The New York Nonprofit Press April 2014 edition featured Project Renewal as the Agency of the Month!
DHS Commissioner Gilbert Taylor commented: “Throughout its rich and venerable history, Project Renewal has demonstrated great innovation and ingenuity in the field of homeless services, and employs programs that enable more clients to transition back to self-sufficiency."
Project Renewal Blog
The New York Nonprofit Press April 2014 edition featured Project Renewal as the Agency of the Month!
Hey baseball fans. Now there’s a perfect alternative to the rubber chicken charity dinner. It’s happening on Friday, May 9th, at 7:10pm, as the Mets once again go up against their longtime nemesis, the Philadelphia Phillies. It’s simple. May 9th is Project Renewal Night at Citi Field. Buy a ticket to this game (or, better still, buy a block of them, invite your friends and make it a party) and be part of helping thousands of New Yorkers renew their lives at the same time.
It’s all part of the New York Mets' “Fill the Park for Charity” nights initiative, launched last year, in which certain games will have a designated charity associated with them as a way to enable nonprofits to raise money through the sale of discounted tickets for that specific game, and to make their cause visible at Citi Field for a night.
Why not jump-start your summer fun at Citi Field for this game? Order your tickets using the link below and help us help the New Yorkers we serve hit singles, doubles, triples, home runs, and even grand slams in turning their lives around.
The human services non-profit sector is in the midst of a management revolution, a revolution built on measurement.
Words like evaluation, performance management, outcomes measurement, and performance based contracts are now joining the ranks of quality assurance, compliance reviews, and performance audits in the minds of nonprofit leaders. With all of these concepts flying around, many non-profit leaders don’t know the difference between them; they just want to be running effective programs! So let’s say you want to get in on all of this ‘outcomes’ stuff – where do you begin? What does this all even mean?
This post is my attempt to cut through the confusion, and define some of the main differences among the different ways of measuring nonprofits.
Compliance vs. Excellence
One the most important distinctions to make is between measurement for compliance and measurement for excellence. My work at Project Renewal has four main components, which I will use as examples to differentiate those two approaches. Those components are (1) regulatory compliance, (2) quality assurance, (3) performance measurement, and (4) evaluation.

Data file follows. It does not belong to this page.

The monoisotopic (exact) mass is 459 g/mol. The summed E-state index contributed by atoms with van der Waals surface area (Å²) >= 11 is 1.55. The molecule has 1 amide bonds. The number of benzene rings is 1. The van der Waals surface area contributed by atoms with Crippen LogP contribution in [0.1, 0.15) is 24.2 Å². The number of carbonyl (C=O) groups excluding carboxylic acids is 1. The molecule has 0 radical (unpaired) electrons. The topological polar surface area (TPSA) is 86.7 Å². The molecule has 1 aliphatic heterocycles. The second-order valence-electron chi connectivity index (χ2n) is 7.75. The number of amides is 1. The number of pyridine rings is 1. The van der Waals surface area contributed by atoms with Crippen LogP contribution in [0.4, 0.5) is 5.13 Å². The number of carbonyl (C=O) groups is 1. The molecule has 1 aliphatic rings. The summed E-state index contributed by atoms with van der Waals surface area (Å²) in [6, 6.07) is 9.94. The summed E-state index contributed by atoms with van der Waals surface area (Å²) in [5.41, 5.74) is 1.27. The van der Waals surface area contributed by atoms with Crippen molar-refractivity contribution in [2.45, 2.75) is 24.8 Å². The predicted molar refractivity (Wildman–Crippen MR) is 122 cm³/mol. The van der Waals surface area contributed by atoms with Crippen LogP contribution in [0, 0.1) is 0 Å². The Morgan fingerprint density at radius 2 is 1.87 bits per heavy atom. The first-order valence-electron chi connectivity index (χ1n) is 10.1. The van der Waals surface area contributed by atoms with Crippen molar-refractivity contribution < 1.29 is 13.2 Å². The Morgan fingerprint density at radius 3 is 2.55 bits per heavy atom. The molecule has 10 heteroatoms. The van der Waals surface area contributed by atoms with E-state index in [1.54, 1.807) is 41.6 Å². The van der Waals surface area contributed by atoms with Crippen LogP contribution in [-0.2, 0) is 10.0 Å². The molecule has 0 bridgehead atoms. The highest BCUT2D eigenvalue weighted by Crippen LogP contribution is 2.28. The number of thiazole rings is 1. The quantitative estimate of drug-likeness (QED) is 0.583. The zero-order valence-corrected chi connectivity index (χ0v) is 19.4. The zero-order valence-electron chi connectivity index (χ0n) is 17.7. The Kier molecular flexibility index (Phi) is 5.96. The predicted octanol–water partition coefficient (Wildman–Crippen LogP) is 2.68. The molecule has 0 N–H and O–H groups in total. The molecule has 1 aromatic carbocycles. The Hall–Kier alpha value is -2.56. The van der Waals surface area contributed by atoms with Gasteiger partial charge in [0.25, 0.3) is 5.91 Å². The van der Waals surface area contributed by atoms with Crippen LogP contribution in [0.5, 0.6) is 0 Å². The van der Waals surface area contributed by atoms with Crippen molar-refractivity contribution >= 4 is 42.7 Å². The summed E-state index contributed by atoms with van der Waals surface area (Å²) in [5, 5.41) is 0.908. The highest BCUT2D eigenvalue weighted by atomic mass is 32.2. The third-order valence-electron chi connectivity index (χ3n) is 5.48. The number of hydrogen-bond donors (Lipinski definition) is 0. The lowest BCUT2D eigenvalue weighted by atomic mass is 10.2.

The first two items are about making sure that we are doing the minimum necessary for our nonprofit to be considered doing ‘good’ work. These are more traditional models of measuring the work of a nonprofit, and ones that most leaders should be familiar with.
- Regulatory compliance is about following the rules – if we didn’t meet these criteria, we could be facing some serious penalties. We measure this through activities like doing compliance audits, monitoring activities, and investigating issues as they arise.
- Quality Assurance, in the human services world at least, means making sure that the services that we are providing meet certain quality standards. We measure this through activities like reviewing service documentation and getting feedback from clients and staff.
The last two items on my list aren’t about doing the least that we can do, but about being as excellent as we can be. Instead of just trying to clear the low bar, we strive for the gold metal and setting new world records for how amazing programs can be.
- Performance Measurement and Management is perhaps the most useful measurement solution to nonprofit leaders, and if your organization is not currently doing this, it’s time to fix that. Performance Measurement work involves identifying important performance measures, regular data collection, and using tools like reports and dashboards to monitor performance. Performance Management is then using that data to manage your staff and programs.
- Evaluation is a much more rigorous and well defined set of activities – in fact, there is even a professional association dedicated to this field. Evaluations are generally conducted by professional evaluators to answer specific questions about the effectiveness of various programs, although there are lots of types of evaluations done in lots of different ways. Generally, nonprofit capacity to conduct evaluations comes after capacity to do performance measurement.